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If buildings could breathe – Kengo Kuma

At Milan Design Week, Japanese architect Kengo Kuma has unveiled “Breath/ng”, a beautiful installation made of a cutting-edge material that actively reduces air pollution.

The installation is part of an exhibition called Design in the Age of Experience, presented by a 3D software company called Dassault Systèmes, which believes technologists and designers must work together to address the most pressing environmental challenges facing our planet.

Dassault Systèmes gave Kengo Kuma and Associates (Tokyo), Studio Roosegaarde (The Netherlands) and Superflux (London) the challenge of creating solution-based designs that deliver cleaner air to cities.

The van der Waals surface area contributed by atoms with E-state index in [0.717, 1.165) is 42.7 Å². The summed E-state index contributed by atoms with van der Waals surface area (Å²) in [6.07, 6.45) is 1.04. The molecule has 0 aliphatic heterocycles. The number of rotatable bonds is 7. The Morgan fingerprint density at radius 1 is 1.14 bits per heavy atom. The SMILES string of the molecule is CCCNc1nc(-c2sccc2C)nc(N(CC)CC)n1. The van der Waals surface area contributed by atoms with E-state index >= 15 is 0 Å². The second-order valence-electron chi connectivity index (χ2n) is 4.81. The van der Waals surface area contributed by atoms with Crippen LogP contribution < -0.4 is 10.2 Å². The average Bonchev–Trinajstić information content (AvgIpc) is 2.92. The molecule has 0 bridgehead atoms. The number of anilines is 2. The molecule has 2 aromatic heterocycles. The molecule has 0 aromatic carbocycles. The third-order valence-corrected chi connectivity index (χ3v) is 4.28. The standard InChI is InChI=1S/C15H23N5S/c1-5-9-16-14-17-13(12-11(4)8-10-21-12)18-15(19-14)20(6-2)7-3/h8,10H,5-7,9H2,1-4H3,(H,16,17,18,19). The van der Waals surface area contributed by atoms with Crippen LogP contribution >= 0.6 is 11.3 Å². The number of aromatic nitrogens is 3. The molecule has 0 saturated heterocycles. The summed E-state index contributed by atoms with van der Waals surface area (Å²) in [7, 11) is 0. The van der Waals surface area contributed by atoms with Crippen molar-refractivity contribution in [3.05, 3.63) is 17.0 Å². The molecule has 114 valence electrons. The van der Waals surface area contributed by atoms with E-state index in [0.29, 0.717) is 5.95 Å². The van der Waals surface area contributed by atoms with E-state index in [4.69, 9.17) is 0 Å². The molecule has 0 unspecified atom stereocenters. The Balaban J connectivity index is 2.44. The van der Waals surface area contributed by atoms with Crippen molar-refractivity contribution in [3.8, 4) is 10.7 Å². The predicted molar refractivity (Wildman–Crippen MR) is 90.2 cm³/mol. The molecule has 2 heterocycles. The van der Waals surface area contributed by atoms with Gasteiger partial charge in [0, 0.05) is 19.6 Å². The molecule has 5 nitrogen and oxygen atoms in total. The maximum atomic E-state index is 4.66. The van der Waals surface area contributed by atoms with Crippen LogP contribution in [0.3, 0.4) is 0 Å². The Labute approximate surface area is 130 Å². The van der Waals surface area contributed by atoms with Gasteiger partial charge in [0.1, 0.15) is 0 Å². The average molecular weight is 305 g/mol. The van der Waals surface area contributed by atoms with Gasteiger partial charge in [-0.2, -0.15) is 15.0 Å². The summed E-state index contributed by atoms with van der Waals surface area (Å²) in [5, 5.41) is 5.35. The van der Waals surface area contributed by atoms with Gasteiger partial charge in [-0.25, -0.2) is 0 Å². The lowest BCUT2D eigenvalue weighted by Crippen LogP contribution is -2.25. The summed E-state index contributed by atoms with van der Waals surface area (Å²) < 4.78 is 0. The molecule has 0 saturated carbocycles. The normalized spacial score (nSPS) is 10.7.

Kengo Kuma and Associates’ installation purifies the air using huge suspended coils of a special pollution-neutralising fabric, and its creators hope to inspire other designers to tackle sustainability in their own work.

“In the 20th century, architecture, construction and the environment have often been in conflict,” explains Kuma. “But now we are trying to solve these problems using architecture.”

Dassault Systèmes is 3D software company fuelled by a purposeful ethos: a belief that technology and design must unite to address the earth’s sustainability challenges. “If pollution is choking our cities, we must create a breath of fresh air. Breath /ng proves that design has a purpose beyond aesthetics and products: creating sustainable solutions and unique experiences to create a better future,” it says.

Design in the Age of Experience runs from 17 to 22 April 2018 in Milan.